Civil Rights Leader And Georgia Congressman John Lewis Reflects On His Life's Work
Longtime civil rights activist and Georgia Congressman John Lewis received an honorary Doctor of Laws degree and delivered the commencement speech recently at Washington and Jefferson College. He is celebrating his 30th year representing the Georgia fifth district and reflected on his lifetime of activism with Essential Pittsburgh’s Paul Guggenheimer.
Lewis grew up in Alabama where both of his parents were sharecroppers. He remembers seeing and questioning signs that separated people by white or colored.
“I would ask my mother, my father, my grandparents, my great grandparents why, and they would say ‘That’s the way it is. Don’t get in the way. Don’t get in trouble.”
In tenth grade, he heard words that inspired him: the words of Dr. Martin Luther King, Jr.
“It felt like he was speaking directly to me saying ‘John Robert Lewis, you too can do something. You can get involved,’” he remembered.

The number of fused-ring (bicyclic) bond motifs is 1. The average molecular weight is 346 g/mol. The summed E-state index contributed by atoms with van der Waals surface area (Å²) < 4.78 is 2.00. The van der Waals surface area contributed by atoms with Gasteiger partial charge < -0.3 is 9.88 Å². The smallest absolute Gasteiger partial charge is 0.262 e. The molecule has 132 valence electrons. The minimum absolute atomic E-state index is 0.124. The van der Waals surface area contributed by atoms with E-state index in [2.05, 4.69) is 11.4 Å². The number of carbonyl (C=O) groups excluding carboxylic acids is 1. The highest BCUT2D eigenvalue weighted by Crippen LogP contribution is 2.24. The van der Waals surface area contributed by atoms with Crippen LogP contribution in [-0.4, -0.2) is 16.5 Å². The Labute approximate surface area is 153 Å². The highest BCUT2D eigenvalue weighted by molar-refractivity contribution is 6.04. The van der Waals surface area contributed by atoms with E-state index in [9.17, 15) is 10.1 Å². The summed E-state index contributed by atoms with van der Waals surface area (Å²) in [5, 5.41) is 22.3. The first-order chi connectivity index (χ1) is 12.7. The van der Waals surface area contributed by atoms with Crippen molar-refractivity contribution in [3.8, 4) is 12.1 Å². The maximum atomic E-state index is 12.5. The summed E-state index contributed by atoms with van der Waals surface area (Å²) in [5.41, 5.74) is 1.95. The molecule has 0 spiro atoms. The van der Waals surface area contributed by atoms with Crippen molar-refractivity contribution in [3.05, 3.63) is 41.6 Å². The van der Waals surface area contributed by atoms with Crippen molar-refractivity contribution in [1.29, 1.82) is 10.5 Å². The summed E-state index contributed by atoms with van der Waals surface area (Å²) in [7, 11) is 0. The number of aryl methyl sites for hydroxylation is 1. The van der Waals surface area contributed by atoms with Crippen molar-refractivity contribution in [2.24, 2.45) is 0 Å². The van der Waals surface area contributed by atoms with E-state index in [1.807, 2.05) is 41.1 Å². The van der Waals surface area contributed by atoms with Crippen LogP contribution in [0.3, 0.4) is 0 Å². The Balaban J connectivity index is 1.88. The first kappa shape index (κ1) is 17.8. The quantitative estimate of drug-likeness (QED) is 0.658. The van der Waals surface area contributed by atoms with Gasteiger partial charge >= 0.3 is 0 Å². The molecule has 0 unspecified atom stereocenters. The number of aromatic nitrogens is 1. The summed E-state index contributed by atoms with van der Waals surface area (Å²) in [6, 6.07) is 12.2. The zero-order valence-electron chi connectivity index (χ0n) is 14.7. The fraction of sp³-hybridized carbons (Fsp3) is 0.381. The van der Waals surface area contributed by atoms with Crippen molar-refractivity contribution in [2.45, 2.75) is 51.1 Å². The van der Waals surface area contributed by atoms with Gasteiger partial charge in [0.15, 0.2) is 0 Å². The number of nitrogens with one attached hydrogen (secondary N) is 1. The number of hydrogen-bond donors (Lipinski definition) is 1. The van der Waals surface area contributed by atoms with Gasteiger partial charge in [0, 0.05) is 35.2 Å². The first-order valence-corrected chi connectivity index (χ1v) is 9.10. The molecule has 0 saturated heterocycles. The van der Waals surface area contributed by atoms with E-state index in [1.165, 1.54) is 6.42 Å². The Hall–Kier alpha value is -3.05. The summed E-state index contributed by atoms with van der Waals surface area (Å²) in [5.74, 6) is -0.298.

While at college at Fisk University and American Baptist College, he met both Rosa Parks and Dr. King and learned their practices.
“It was there that I started studying the way of peace, the way of love, and the way of non violence.”
Lewis played a major role in the Civil Rights Movement. From being beaten on Freedom Rides to speaking at the historic March on Washington at the young age of 23, Lewis quickly solidified his place as one of the “Big Six” of the Movement.
“There is not any way that I can forget that day,” said Lewis of the Washington march. “It was unreal, unbelievable.”
According to Lewis, one of his most proud legislative moments has been getting a bill passed to erect a museum on the National Mall for African American Culture and History.
“African American history is American history,” said Lewis. “Everybody, for generations to come, here in America, and around the world need to know what happened and how it happened to inspire people.”
Lewis is hopeful and optimistic about the future generation, which he describes as smart and gifted in their work towards better race relations.
“The struggle to redeem the soul of America is not a struggle that last for a few days, a few weeks, a few months, or one semester,” said Lewis. “It is the struggle of a lifetime.”
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